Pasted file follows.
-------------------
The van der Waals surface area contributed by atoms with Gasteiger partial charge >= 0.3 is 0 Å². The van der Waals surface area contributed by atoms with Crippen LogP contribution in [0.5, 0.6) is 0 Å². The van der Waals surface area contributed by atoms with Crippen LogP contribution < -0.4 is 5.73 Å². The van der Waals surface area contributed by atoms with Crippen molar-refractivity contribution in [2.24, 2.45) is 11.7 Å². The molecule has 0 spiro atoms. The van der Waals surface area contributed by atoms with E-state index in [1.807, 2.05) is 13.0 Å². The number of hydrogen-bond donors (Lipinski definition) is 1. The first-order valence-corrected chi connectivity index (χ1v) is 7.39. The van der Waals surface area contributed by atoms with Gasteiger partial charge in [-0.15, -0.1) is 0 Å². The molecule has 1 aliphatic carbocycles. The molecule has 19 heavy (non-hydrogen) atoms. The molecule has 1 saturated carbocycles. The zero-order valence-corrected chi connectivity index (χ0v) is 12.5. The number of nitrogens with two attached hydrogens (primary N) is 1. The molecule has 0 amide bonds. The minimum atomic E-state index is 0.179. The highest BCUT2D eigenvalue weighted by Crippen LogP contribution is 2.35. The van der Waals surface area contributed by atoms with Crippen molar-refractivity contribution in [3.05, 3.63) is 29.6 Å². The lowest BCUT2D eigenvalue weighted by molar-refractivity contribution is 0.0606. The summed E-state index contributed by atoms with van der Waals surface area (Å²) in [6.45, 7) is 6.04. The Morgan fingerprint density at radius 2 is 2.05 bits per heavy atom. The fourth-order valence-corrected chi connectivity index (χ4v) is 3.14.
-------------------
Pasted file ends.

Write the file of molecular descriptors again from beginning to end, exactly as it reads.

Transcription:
The van der Waals surface area contributed by atoms with Gasteiger partial charge >= 0.3 is 0 Å². The van der Waals surface area contributed by atoms with Crippen LogP contribution in [0.5, 0.6) is 0 Å². The van der Waals surface area contributed by atoms with Crippen LogP contribution < -0.4 is 5.73 Å². The van der Waals surface area contributed by atoms with Crippen molar-refractivity contribution in [2.24, 2.45) is 11.7 Å². The molecule has 0 spiro atoms. The van der Waals surface area contributed by atoms with E-state index in [1.807, 2.05) is 13.0 Å². The number of hydrogen-bond donors (Lipinski definition) is 1. The first-order valence-corrected chi connectivity index (χ1v) is 7.39. The van der Waals surface area contributed by atoms with Gasteiger partial charge in [-0.15, -0.1) is 0 Å². The molecule has 1 aliphatic carbocycles. The molecule has 19 heavy (non-hydrogen) atoms. The molecule has 1 saturated carbocycles. The zero-order valence-corrected chi connectivity index (χ0v) is 12.5. The number of nitrogens with two attached hydrogens (primary N) is 1. The molecule has 0 amide bonds. The minimum atomic E-state index is 0.179. The highest BCUT2D eigenvalue weighted by Crippen LogP contribution is 2.35. The van der Waals surface area contributed by atoms with Crippen molar-refractivity contribution in [3.05, 3.63) is 29.6 Å². The lowest BCUT2D eigenvalue weighted by molar-refractivity contribution is 0.0606. The summed E-state index contributed by atoms with van der Waals surface area (Å²) in [6.45, 7) is 6.04. The Morgan fingerprint density at radius 2 is 2.05 bits per heavy atom. The fourth-order valence-corrected chi connectivity index (χ4v) is 3.14.